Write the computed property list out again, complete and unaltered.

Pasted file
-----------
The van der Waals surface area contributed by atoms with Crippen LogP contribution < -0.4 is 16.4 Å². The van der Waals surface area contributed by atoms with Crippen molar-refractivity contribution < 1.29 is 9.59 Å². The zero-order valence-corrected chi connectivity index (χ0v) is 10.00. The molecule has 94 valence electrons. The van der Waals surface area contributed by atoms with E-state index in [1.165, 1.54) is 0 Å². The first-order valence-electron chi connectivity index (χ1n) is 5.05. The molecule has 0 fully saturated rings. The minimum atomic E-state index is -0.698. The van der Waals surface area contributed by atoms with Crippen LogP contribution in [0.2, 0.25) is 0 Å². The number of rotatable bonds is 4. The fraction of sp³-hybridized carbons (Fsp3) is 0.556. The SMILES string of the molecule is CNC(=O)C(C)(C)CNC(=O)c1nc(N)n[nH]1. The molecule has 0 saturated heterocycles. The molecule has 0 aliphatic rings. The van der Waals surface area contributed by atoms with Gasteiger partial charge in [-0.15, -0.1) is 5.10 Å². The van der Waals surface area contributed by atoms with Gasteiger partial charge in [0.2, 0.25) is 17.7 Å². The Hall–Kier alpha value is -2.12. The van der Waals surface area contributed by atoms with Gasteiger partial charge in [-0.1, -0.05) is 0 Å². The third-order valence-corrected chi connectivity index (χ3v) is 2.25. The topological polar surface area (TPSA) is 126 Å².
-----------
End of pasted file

The van der Waals surface area contributed by atoms with Crippen LogP contribution < -0.4 is 16.4 Å². The van der Waals surface area contributed by atoms with Crippen molar-refractivity contribution < 1.29 is 9.59 Å². The zero-order valence-corrected chi connectivity index (χ0v) is 10.00. The molecule has 94 valence electrons. The van der Waals surface area contributed by atoms with E-state index in [1.165, 1.54) is 0 Å². The first-order valence-electron chi connectivity index (χ1n) is 5.05. The molecule has 0 fully saturated rings. The minimum atomic E-state index is -0.698. The van der Waals surface area contributed by atoms with Crippen LogP contribution in [0.2, 0.25) is 0 Å². The number of rotatable bonds is 4. The fraction of sp³-hybridized carbons (Fsp3) is 0.556. The SMILES string of the molecule is CNC(=O)C(C)(C)CNC(=O)c1nc(N)n[nH]1. The molecule has 0 saturated heterocycles. The molecule has 0 aliphatic rings. The van der Waals surface area contributed by atoms with Gasteiger partial charge in [-0.15, -0.1) is 5.10 Å². The van der Waals surface area contributed by atoms with Gasteiger partial charge in [0.2, 0.25) is 17.7 Å². The Hall–Kier alpha value is -2.12. The van der Waals surface area contributed by atoms with Gasteiger partial charge in [-0.1, -0.05) is 0 Å². The third-order valence-corrected chi connectivity index (χ3v) is 2.25. The topological polar surface area (TPSA) is 126 Å².